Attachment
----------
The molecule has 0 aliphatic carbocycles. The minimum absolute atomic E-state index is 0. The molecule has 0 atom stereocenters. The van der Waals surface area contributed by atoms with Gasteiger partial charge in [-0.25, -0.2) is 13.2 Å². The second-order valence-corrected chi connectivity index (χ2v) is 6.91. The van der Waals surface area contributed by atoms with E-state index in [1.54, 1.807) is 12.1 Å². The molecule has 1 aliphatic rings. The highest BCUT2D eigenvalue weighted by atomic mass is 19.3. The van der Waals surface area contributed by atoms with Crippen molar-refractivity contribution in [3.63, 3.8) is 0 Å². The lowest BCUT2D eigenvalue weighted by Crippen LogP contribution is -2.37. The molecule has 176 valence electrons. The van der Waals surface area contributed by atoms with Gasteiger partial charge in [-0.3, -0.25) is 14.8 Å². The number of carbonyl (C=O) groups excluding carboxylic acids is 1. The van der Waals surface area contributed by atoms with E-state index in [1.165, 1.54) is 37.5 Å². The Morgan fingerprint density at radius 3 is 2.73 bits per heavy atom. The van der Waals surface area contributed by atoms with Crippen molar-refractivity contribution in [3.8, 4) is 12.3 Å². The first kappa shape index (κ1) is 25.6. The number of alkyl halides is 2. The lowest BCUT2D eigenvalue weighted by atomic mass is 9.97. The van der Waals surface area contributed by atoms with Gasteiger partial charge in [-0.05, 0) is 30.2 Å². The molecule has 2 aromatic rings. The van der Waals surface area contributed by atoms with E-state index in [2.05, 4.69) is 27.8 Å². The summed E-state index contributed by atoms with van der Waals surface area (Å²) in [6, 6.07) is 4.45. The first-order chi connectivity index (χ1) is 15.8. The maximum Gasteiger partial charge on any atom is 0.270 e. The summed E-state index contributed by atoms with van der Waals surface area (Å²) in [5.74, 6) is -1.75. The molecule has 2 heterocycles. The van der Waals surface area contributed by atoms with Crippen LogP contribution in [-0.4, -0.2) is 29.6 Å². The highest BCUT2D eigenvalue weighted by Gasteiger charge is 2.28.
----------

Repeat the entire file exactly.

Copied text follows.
The molecule has 0 aliphatic carbocycles. The minimum absolute atomic E-state index is 0. The molecule has 0 atom stereocenters. The van der Waals surface area contributed by atoms with Gasteiger partial charge in [-0.25, -0.2) is 13.2 Å². The second-order valence-corrected chi connectivity index (χ2v) is 6.91. The van der Waals surface area contributed by atoms with E-state index in [1.54, 1.807) is 12.1 Å². The molecule has 1 aliphatic rings. The highest BCUT2D eigenvalue weighted by atomic mass is 19.3. The van der Waals surface area contributed by atoms with Crippen molar-refractivity contribution in [3.63, 3.8) is 0 Å². The lowest BCUT2D eigenvalue weighted by Crippen LogP contribution is -2.37. The molecule has 176 valence electrons. The van der Waals surface area contributed by atoms with Gasteiger partial charge in [-0.3, -0.25) is 14.8 Å². The number of carbonyl (C=O) groups excluding carboxylic acids is 1. The van der Waals surface area contributed by atoms with E-state index in [1.165, 1.54) is 37.5 Å². The Morgan fingerprint density at radius 3 is 2.73 bits per heavy atom. The van der Waals surface area contributed by atoms with Crippen molar-refractivity contribution in [3.8, 4) is 12.3 Å². The first kappa shape index (κ1) is 25.6. The number of alkyl halides is 2. The lowest BCUT2D eigenvalue weighted by atomic mass is 9.97. The van der Waals surface area contributed by atoms with Gasteiger partial charge in [-0.05, 0) is 30.2 Å². The molecule has 2 aromatic rings. The van der Waals surface area contributed by atoms with E-state index in [2.05, 4.69) is 27.8 Å². The summed E-state index contributed by atoms with van der Waals surface area (Å²) in [6, 6.07) is 4.45. The first-order chi connectivity index (χ1) is 15.8. The maximum Gasteiger partial charge on any atom is 0.270 e. The summed E-state index contributed by atoms with van der Waals surface area (Å²) in [5.74, 6) is -1.75. The molecule has 2 heterocycles. The van der Waals surface area contributed by atoms with Crippen LogP contribution in [-0.4, -0.2) is 29.6 Å². The highest BCUT2D eigenvalue weighted by Gasteiger charge is 2.28.